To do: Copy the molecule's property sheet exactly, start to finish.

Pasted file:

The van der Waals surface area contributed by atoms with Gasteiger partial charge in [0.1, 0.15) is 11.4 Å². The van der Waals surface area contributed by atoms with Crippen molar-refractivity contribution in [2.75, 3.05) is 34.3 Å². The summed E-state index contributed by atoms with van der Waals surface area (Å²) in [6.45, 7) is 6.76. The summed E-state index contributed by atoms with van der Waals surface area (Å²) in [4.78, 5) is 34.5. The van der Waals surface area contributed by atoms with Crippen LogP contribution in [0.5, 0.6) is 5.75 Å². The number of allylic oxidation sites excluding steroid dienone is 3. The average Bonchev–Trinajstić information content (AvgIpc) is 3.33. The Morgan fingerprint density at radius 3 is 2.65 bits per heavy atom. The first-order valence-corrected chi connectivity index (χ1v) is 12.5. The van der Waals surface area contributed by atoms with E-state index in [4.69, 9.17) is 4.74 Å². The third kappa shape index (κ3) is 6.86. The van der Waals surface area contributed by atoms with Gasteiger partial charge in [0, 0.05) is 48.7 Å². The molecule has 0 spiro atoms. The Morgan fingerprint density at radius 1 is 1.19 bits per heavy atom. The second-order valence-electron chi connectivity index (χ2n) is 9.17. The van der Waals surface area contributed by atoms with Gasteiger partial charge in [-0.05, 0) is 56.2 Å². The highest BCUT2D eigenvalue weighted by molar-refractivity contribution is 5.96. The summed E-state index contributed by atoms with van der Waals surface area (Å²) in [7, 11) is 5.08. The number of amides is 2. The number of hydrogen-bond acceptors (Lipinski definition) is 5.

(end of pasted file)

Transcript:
The van der Waals surface area contributed by atoms with Gasteiger partial charge in [0.1, 0.15) is 11.4 Å². The van der Waals surface area contributed by atoms with Crippen molar-refractivity contribution in [2.75, 3.05) is 34.3 Å². The summed E-state index contributed by atoms with van der Waals surface area (Å²) in [6.45, 7) is 6.76. The summed E-state index contributed by atoms with van der Waals surface area (Å²) in [4.78, 5) is 34.5. The van der Waals surface area contributed by atoms with Crippen LogP contribution in [0.5, 0.6) is 5.75 Å². The number of allylic oxidation sites excluding steroid dienone is 3. The average Bonchev–Trinajstić information content (AvgIpc) is 3.33. The Morgan fingerprint density at radius 3 is 2.65 bits per heavy atom. The first-order valence-corrected chi connectivity index (χ1v) is 12.5. The van der Waals surface area contributed by atoms with E-state index in [4.69, 9.17) is 4.74 Å². The third kappa shape index (κ3) is 6.86. The van der Waals surface area contributed by atoms with Gasteiger partial charge in [0, 0.05) is 48.7 Å². The molecule has 0 spiro atoms. The Morgan fingerprint density at radius 1 is 1.19 bits per heavy atom. The second-order valence-electron chi connectivity index (χ2n) is 9.17. The van der Waals surface area contributed by atoms with Gasteiger partial charge in [-0.05, 0) is 56.2 Å². The highest BCUT2D eigenvalue weighted by molar-refractivity contribution is 5.96. The summed E-state index contributed by atoms with van der Waals surface area (Å²) in [7, 11) is 5.08. The number of amides is 2. The number of hydrogen-bond acceptors (Lipinski definition) is 5.